Even though pastoralism has co-evolved with rangelands, parklands, savannas, and open woodlands that are essential habitats and important sites of biodiversity, environmental degradation through climate change and rapid population growth coupled with policy bias have disposed the livestock farmers of grazing areas that have hitherto made it cheap to raise animals and their products readily affordable at the markets. 

Mobility that has been central to pastoral practices and a key part of their response to variability is now virtually impossible. Mobility varies by animal species, season and environment. It also leads to complex forms of land use. Understanding how mobility is central to adapting to uncertainty will offer important lessons for our mobile, networked world. Some pastoral groups are almost permanently on the move, while others only move short distances. Environmental policy should start looking at how development and environmental programmes can work together with pastoral communities to feed our ever growing population and address the challenges of climate change.  

Nigeria has well-articulated climate change policies, however attempts made right from 1938 after the three “Conferences of West African Agricultural Officers” on introducing fodder and browse plants have not had much success due to poor financing, sufficient Extension Service and policy inconsistency. The Land Use Decree of 1978 worsen the situation where it vested ownership of land on the state governments’.  

With the enactment of the Decree, forests have been deforested and grazing areas are converted to other uses to the detriment of the livestock herders and where they are not converted, they are deliberately allowed to decay with no infrastructures like watering points and improve pasture that will attract the settlement pastoral herds. The pastoralists/herders are thus compelled to move in search of especially grazing resources.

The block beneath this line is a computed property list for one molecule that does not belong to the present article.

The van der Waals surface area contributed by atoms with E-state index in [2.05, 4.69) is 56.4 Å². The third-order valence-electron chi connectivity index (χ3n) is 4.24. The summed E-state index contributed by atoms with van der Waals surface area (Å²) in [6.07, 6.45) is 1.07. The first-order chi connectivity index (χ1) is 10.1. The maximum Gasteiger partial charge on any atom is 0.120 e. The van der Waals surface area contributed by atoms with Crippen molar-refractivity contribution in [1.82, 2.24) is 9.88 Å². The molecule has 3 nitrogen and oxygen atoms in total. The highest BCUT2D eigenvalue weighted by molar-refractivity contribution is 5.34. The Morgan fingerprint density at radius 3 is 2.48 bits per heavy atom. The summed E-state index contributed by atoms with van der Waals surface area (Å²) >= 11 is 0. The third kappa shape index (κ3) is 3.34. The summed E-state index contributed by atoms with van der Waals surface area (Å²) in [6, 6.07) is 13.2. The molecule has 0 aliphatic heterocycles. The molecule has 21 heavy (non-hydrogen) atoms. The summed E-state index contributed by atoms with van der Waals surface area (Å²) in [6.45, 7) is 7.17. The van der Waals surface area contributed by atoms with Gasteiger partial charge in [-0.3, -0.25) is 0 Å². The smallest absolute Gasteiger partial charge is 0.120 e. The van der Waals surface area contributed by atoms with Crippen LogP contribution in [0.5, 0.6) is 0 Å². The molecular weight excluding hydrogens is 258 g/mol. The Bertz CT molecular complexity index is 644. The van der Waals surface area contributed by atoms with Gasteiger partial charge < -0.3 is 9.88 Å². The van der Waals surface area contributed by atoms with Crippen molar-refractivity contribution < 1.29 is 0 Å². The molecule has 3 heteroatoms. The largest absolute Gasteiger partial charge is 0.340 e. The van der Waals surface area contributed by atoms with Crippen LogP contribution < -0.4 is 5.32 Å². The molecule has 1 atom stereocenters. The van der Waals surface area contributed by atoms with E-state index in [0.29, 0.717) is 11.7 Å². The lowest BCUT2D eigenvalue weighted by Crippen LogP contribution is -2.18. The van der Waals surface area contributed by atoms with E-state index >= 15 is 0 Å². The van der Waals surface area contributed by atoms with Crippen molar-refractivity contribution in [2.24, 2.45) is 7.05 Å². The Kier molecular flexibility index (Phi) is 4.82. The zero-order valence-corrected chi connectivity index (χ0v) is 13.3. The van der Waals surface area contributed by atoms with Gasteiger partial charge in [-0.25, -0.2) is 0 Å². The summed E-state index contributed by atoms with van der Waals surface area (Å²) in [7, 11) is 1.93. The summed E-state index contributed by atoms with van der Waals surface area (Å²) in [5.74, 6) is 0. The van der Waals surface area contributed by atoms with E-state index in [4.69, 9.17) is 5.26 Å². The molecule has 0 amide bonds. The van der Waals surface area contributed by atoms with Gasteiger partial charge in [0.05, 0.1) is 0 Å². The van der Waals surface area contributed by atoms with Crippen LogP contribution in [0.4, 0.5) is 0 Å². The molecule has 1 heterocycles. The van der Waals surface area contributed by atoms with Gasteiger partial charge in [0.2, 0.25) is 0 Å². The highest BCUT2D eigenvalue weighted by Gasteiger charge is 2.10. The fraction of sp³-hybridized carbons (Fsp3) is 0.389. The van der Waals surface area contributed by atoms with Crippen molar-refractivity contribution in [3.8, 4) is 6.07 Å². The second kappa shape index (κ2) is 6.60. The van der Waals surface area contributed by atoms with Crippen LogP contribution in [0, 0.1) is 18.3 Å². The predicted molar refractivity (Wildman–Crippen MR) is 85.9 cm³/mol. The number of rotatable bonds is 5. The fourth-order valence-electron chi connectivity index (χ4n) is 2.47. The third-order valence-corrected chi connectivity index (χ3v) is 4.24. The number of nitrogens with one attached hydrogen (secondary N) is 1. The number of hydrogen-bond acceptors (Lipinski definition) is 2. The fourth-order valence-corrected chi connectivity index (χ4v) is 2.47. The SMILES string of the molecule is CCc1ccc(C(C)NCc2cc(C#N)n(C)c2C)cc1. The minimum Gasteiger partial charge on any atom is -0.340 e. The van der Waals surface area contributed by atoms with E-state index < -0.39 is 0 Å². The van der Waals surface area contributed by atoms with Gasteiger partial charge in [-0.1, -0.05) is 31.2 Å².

This search for resources is now being barred by some states in the country through the enactment of draconian laws that are very hash on the pastoralists with the resultant effect of depleting the national herd size and even lives as was recently witnessed in Nasarawa State where herders were killed in Akwanja, Doma community while returning from Makurdi, the Benue State capital after paying fines totaling N 29 million to have their livestock released by the Benue Livestock Guards. As at last count, reports have it that the innocent pastoralists have suffered many such types of massacres (Keana – twice, Awe – once and Doma- twice) around that general area whose main attraction is nature’s endowed grazing resources. 

The Fulbe Global Development and Rights Initiative (FGDRI) has conveyed in a letter to the President, Muhammad Buhari that it has recorded over 600,000 pastoralists that were displaced from Benue state with over 300,000 cattle killed or rustled and over 3,000 herders murdered in cold blood with thousands more that sustained injuries. 

The above scenario is not auguring well for our ever growing population. Policy makers should take advantage of the nation’s nature endowed resources in boosting our productivity to sustain our large population rather than use it to sow discord. 


Ahmad lives at FMA2, off Yaya Petel Road, Fadamar Mada, Bauchi  masalihu@aol.com